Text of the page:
An article on BizCommunity.com, reported that trade unions (which are very strong and influential in South Africa) have called on FIFA and the 2010 World Cup’s local organizing committee (LOC) to reveal where clothing products (of which there will be many) are sourced from. This means that they are asking FIFA, and likely sponsors, to reveal where offical merchandise for the tournament is actually produced. The article states that the trade unions are doing this to ensure that clothing made for next year’s tournament does not come from sweatshops. But their motivations are not ALL altruistic.
The article goes on to state:
Steve Grinter, of the International Textile and Garment Leather Workers’ Federation, on Wednesday, 26 August 2009, said that FIFA and the LOC should disclose where the clothing would come from.
He said South African clothing producers would find it difficult to “compete with suppliers from abroad who pay workers peanuts and violate their basic trade union rights”.
Now it is clear that the trade unions are not making this request purely from altruistic motivations. Regardless, it would be a major coup if the trade unions could get FIFA to reveal this information, and an even greater coup if they could enforce their request and ensure that FIFA merchandise does NOT come from sweatshops.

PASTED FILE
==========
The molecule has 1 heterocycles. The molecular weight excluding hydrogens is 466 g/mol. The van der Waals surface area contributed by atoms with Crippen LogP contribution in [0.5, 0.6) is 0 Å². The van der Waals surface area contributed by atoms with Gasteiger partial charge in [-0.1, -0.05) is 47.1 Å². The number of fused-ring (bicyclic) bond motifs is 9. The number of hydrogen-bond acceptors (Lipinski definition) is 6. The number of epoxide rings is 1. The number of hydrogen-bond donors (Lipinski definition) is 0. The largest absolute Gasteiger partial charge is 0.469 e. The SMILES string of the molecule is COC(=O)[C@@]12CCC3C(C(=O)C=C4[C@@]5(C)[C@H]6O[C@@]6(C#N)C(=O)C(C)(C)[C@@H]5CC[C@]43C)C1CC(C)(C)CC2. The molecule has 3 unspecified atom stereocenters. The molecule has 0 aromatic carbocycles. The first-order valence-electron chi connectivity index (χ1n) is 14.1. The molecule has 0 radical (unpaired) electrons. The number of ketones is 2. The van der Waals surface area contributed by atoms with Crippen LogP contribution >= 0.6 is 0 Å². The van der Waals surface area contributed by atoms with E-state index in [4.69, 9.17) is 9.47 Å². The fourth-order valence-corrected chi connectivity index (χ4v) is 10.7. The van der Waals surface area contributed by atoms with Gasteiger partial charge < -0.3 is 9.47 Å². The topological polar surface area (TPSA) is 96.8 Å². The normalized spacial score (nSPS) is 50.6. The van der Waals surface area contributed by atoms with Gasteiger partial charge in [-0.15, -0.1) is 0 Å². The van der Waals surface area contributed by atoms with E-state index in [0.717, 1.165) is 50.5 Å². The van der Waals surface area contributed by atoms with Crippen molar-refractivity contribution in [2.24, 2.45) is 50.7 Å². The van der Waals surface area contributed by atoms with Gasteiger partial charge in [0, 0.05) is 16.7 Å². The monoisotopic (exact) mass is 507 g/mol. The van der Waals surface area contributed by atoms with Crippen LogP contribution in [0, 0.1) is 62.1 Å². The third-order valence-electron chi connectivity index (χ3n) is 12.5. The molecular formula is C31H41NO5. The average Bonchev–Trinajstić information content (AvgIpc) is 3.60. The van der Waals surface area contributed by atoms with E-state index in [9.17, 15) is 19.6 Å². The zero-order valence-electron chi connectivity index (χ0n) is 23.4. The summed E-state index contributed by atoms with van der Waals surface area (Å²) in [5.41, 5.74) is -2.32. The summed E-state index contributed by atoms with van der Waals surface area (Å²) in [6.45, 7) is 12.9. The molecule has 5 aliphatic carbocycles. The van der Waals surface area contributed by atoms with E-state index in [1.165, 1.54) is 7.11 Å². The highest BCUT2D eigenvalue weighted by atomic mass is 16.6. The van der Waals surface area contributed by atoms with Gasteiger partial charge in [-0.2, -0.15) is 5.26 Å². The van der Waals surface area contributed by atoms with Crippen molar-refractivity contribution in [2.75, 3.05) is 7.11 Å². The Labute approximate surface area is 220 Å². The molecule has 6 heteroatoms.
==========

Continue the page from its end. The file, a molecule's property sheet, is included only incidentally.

Seeing this article was a funny coincidence in light of a conversation I just had with a friend on Sunday night concerning ethical sourcing and CSR. I certainly believe that ethical sourcing (both in regards to fair wages/fair labor practice and equitable global competition) is a huge part of the corporate social responsibility sphere. And I’m just very heartened to see that a major player in South African politics is bringing these issues to the fore front.
Now let’s just see if these requests gain any traction with FIFA, the LOC, the South African government, and corporate sponsors!
Full article can be found here: http://www.bizcommunity.com/Article/196/399/39372.htmlhttp://www.bizcommunity.com/Article/196/399/39372.html